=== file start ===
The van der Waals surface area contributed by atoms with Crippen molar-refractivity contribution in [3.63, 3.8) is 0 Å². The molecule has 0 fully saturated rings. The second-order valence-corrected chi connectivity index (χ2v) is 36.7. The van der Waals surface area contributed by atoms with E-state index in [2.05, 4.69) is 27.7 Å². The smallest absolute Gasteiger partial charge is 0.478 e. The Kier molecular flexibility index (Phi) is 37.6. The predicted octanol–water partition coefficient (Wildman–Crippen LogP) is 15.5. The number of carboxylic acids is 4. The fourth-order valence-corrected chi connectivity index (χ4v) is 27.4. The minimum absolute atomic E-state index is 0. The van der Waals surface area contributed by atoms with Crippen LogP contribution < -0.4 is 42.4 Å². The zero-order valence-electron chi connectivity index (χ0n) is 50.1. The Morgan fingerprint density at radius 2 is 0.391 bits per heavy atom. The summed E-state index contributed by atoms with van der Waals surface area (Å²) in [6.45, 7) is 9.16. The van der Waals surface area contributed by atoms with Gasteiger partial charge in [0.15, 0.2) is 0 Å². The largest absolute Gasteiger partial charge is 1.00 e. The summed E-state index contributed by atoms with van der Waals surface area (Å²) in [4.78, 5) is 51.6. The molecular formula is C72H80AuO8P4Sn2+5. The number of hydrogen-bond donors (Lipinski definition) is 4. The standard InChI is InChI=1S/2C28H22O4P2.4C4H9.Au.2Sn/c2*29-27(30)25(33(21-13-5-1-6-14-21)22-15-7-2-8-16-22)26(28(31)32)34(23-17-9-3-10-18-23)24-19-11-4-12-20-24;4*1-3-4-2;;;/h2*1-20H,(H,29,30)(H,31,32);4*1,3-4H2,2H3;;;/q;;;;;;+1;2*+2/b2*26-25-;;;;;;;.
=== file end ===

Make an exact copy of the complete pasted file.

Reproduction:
The van der Waals surface area contributed by atoms with Crippen molar-refractivity contribution in [3.63, 3.8) is 0 Å². The molecule has 0 fully saturated rings. The second-order valence-corrected chi connectivity index (χ2v) is 36.7. The van der Waals surface area contributed by atoms with E-state index in [2.05, 4.69) is 27.7 Å². The smallest absolute Gasteiger partial charge is 0.478 e. The Kier molecular flexibility index (Phi) is 37.6. The predicted octanol–water partition coefficient (Wildman–Crippen LogP) is 15.5. The number of carboxylic acids is 4. The fourth-order valence-corrected chi connectivity index (χ4v) is 27.4. The minimum absolute atomic E-state index is 0. The van der Waals surface area contributed by atoms with Crippen LogP contribution < -0.4 is 42.4 Å². The zero-order valence-electron chi connectivity index (χ0n) is 50.1. The Morgan fingerprint density at radius 2 is 0.391 bits per heavy atom. The summed E-state index contributed by atoms with van der Waals surface area (Å²) in [6.45, 7) is 9.16. The van der Waals surface area contributed by atoms with Gasteiger partial charge in [0.15, 0.2) is 0 Å². The largest absolute Gasteiger partial charge is 1.00 e. The summed E-state index contributed by atoms with van der Waals surface area (Å²) in [4.78, 5) is 51.6. The molecular formula is C72H80AuO8P4Sn2+5. The number of hydrogen-bond donors (Lipinski definition) is 4. The standard InChI is InChI=1S/2C28H22O4P2.4C4H9.Au.2Sn/c2*29-27(30)25(33(21-13-5-1-6-14-21)22-15-7-2-8-16-22)26(28(31)32)34(23-17-9-3-10-18-23)24-19-11-4-12-20-24;4*1-3-4-2;;;/h2*1-20H,(H,29,30)(H,31,32);4*1,3-4H2,2H3;;;/q;;;;;;+1;2*+2/b2*26-25-;;;;;;;.